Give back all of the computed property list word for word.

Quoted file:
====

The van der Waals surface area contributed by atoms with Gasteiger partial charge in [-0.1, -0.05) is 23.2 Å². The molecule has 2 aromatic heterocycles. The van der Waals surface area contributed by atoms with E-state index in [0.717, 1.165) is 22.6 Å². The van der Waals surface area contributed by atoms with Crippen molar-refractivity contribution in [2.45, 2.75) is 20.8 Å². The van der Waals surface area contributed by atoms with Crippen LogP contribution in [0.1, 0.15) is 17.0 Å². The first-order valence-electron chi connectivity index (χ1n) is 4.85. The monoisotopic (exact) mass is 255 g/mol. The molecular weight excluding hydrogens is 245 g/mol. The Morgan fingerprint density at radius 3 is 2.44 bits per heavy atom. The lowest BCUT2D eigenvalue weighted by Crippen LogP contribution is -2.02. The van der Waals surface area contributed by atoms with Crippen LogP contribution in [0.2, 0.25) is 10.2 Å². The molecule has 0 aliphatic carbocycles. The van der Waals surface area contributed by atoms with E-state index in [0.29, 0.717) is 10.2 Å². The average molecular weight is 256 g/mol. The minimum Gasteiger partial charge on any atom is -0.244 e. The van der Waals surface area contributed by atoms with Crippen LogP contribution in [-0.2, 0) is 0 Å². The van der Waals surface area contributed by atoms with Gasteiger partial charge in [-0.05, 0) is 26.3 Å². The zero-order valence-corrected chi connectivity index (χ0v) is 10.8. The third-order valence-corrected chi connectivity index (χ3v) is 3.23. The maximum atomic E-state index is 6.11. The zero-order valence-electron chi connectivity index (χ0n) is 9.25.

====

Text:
The van der Waals surface area contributed by atoms with Gasteiger partial charge in [-0.1, -0.05) is 23.2 Å². The molecule has 2 aromatic heterocycles. The van der Waals surface area contributed by atoms with E-state index in [0.717, 1.165) is 22.6 Å². The van der Waals surface area contributed by atoms with Crippen molar-refractivity contribution in [2.45, 2.75) is 20.8 Å². The van der Waals surface area contributed by atoms with Crippen LogP contribution in [0.1, 0.15) is 17.0 Å². The first-order valence-electron chi connectivity index (χ1n) is 4.85. The monoisotopic (exact) mass is 255 g/mol. The molecular weight excluding hydrogens is 245 g/mol. The Morgan fingerprint density at radius 3 is 2.44 bits per heavy atom. The lowest BCUT2D eigenvalue weighted by Crippen LogP contribution is -2.02. The van der Waals surface area contributed by atoms with Crippen LogP contribution in [0.2, 0.25) is 10.2 Å². The molecule has 0 aliphatic carbocycles. The van der Waals surface area contributed by atoms with E-state index in [0.29, 0.717) is 10.2 Å². The average molecular weight is 256 g/mol. The minimum Gasteiger partial charge on any atom is -0.244 e. The van der Waals surface area contributed by atoms with Crippen LogP contribution in [-0.2, 0) is 0 Å². The van der Waals surface area contributed by atoms with Gasteiger partial charge in [-0.05, 0) is 26.3 Å². The zero-order valence-corrected chi connectivity index (χ0v) is 10.8. The third-order valence-corrected chi connectivity index (χ3v) is 3.23. The maximum atomic E-state index is 6.11. The zero-order valence-electron chi connectivity index (χ0n) is 9.25.